Generations of Lachaussees have lovingly prepared Cajun meals from family recipes, using succulent cuts of game and traditional meats. For almost two decades, Chris Lachaussee has carried on the family tradition with a full menu of spice-laden, fully cooked meats that are ready to be heated and served. Chris and his staff craft the specialty meats and homestyle sides every day, ensuring that delectable portions of stuffed quail, pork tenderloin stuffed with cream cheese and bacon-wrapped jalapeños, and seafood gumbo arrive at patrons’ tables fresher than a ripe banana’s newest dance moves.
A hunk of brisket at VooDoo BBQ & Grill begins its journey suspended over a bed of pecan and oak logs. Coated in a dry rub of local spices, the meat slowly turns on a rotisserie rod for up to 16 hours, its skin crisping while the inside stays a warm pink. The chefs smoke all their beef brisket and pulled pork over logs from Louisiana-based trees to lend them the region's unique smoked flavor, even at the risk of confusing passing botanists. They lightly coat grilled sausages, chicken, and burgers in three signature sauces inspired by the state's Cajun recipes. To complement their menagerie of smoked and grilled meats, they sling a variety of southern sides such as corn pudding, greens, and potato salads. At each of the 13 locations, the aroma of roasting meat fills a space of dark-stained wood and wrought iron; dining rooms awash in a palette of reds, greens, and oranges buzz with the sounds of jazz and blues.
The heart-shaped sugar cookies that rise in the ovens at Abeeya's Bakery have been bundled up and shipped to destinations across the globe. Head decorator Dana Tucker and her team of bakers paint each of their signature cookies by hand—artisanship at its best. They also painstakingly add icing to customized birthday and wedding cakes with imaginative designs using their signature housemade frosting. Each day, the bakery display cases are stocked with freshly baked cookies, pies, cupcakes, and specialty desserts, creating a kaleidoscope of color beneath the playful movie posters that adorn the walls, a scene that conjures daydreams about which Baldwin would play Shakespeare in a modern biopic.
On a warm August day in 1938, a father and son unveiled the first sample of what was to become Dairy Queen, selling 1,600 samples on the first day, a feat as unheard of as a dragon that breathes ice. Its ensuing prolific expansion was fueled by its frozen treats, which propelled the dessert shop from 100 stores in 1947 to 1,446 in 1950. Today, their dessert recipes remain largely unchanged, and Dairy Queen has added hearty grilled hamburgers, hot dogs, and fried chicken to its menu. Dairy Queen's enormous dessert menu boasts treats ranging from soft-serve cones and blizzards filled with cookies to takeaway ice-cream sandwiches and cakes.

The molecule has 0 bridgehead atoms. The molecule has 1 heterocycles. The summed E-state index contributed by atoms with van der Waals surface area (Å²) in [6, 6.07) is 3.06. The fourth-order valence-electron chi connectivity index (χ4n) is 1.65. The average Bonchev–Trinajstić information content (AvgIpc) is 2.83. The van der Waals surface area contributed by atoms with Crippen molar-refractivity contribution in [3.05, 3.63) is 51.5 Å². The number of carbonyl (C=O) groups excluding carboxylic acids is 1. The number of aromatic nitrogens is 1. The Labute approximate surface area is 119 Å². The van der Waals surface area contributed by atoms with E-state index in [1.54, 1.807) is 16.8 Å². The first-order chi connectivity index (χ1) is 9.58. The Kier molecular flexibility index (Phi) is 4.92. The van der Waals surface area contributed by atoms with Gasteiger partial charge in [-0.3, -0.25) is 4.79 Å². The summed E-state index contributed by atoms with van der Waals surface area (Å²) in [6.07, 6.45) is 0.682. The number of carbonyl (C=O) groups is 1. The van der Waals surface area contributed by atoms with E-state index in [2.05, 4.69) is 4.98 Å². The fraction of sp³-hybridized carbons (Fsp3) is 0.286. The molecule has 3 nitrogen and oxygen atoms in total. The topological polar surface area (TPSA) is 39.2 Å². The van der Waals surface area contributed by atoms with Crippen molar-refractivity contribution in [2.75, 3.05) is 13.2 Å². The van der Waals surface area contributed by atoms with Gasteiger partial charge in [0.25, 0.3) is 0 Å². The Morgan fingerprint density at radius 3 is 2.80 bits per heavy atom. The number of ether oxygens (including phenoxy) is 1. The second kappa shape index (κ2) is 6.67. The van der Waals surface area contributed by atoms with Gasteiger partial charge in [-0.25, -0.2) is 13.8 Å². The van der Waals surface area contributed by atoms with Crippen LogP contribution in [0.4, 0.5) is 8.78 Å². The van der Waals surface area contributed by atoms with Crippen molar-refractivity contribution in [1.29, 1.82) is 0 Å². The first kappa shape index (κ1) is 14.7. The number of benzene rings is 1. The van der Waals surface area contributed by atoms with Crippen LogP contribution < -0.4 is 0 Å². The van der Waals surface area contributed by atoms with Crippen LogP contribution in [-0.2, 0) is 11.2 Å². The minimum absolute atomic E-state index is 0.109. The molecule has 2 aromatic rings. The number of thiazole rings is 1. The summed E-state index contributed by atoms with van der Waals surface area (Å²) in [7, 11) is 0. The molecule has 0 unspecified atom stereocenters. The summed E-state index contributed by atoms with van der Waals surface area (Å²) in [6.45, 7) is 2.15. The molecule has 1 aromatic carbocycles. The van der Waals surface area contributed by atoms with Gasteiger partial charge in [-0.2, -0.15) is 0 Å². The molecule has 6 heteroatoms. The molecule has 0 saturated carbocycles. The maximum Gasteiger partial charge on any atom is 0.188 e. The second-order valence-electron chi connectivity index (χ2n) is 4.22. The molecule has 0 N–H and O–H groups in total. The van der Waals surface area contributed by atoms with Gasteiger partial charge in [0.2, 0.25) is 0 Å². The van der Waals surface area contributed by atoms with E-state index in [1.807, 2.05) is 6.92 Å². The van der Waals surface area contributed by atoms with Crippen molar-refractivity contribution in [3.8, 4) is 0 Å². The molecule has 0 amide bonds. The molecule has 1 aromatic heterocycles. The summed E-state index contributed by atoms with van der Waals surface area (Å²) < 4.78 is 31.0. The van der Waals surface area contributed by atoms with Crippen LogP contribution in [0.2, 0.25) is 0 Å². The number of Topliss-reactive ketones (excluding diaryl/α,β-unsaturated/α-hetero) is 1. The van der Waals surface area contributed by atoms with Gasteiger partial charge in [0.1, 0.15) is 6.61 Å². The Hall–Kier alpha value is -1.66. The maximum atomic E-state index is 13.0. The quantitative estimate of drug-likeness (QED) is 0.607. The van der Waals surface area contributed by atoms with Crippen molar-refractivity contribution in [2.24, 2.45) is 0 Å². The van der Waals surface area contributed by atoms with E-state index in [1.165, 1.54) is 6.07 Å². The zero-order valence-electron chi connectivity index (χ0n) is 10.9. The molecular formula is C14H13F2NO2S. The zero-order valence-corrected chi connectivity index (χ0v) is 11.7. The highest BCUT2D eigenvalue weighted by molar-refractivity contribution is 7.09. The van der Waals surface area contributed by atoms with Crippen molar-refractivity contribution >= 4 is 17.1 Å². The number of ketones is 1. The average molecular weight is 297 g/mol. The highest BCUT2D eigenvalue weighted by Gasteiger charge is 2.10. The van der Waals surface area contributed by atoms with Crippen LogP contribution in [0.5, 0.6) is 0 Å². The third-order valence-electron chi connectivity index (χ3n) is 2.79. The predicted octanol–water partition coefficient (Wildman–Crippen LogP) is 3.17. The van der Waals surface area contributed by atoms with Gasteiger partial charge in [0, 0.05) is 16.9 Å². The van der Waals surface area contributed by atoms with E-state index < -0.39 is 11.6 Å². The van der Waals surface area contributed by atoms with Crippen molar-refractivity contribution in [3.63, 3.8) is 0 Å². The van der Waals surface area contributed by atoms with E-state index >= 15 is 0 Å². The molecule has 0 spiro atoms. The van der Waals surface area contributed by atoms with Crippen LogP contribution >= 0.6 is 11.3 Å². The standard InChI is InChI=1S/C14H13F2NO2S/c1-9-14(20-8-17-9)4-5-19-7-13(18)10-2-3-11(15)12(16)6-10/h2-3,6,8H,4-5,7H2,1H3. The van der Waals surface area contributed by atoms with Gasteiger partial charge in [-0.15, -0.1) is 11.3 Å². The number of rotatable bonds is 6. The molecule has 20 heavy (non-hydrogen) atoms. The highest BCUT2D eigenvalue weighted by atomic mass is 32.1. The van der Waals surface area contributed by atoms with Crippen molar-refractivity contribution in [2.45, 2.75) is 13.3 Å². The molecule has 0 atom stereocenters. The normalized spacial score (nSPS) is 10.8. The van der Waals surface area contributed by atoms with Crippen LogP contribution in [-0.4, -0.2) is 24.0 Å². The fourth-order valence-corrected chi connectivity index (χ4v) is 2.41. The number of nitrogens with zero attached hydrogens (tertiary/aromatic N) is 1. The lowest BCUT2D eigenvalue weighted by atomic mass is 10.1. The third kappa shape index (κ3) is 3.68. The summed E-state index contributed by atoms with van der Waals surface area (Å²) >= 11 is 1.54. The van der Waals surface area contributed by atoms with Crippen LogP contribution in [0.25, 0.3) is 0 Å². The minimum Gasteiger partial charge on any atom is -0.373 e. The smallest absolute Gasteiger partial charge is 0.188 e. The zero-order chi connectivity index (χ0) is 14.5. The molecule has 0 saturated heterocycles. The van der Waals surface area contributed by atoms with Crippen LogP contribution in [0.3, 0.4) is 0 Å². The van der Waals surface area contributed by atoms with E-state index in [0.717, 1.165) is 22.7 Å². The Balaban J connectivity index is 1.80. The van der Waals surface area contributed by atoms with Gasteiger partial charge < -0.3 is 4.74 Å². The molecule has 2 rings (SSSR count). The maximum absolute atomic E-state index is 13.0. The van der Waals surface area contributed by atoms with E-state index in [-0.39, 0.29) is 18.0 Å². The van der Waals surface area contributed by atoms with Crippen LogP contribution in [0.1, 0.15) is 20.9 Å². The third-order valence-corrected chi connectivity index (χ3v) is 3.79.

Named for the ever-present loaves of bread that stood as religious offerings at the Temple in Jerusalem, The Table is Bread mingles Southern culinary and spiritual traditions in a spacious dining room. The menu brims with classic Southern specialties alongside Cajun-tinged seafood such as the signature Table La-La, a juicy catfish fillet fried or grilled and smothered in zesty crawfish étouffée. The centerpieces aren't the only flavors in the spotlight, however. "The candied yams were my favorite," writes Shermin Khan of Dig Baton Rouge. "Cooked with brown sugar and a dash of cinnamon, [they were] neither too greasy nor overly sweet." Khan also expands upon the restaurant's spiritual focus, which draws weekly performances by gospel musicians and includes maintaining an alcohol-free atmosphere.
Chefs top their oven-baked specialty pizzas with eclectic combinations of ingredients—such as shrimp and jalapeños or barbeque chicken and mozzarella—but that’s just a slice of the Phat Boy'z pie. They also slather crispy golden wings with nine unique sauces ranging from lemon pepper to spicy mango and concoct fruit-festooned dessert pizzas for carry-out or delivery to the bottom of a precariously placed well.
Cafe Delphi Greek and Lebanese Restaurant's proprietor, Mir Hassan, and expert chefs take taste buds on culinary tours of the cradle of humanity with an extensive menu of delicious Mediterranean delights. Paying homage to the ancient Greek tradition of filling up on breadsticks, appetizers prelude Near Eastern feastings with tantalizing dishes such as the fried-cheese or grilled-eggplant musaka. On main plates, juicy kebabs skewer tender cuts of chicken or beef, and Mediterranean samplers unite cabbage rolls, kibbeh, and a choice of chicken shawarma or gyros with meat tastefully dressed in a cape of grape leaves. In addition to tasty terrestrial meats, tongues swoon over sea specialties and vegetable entrees such as the Delphi’s fish topped with special pasta sauce and served with hummus and rice, or the vegetarian plate, a tasty mélange of hummus, musaka, spinach pie, and feta salad.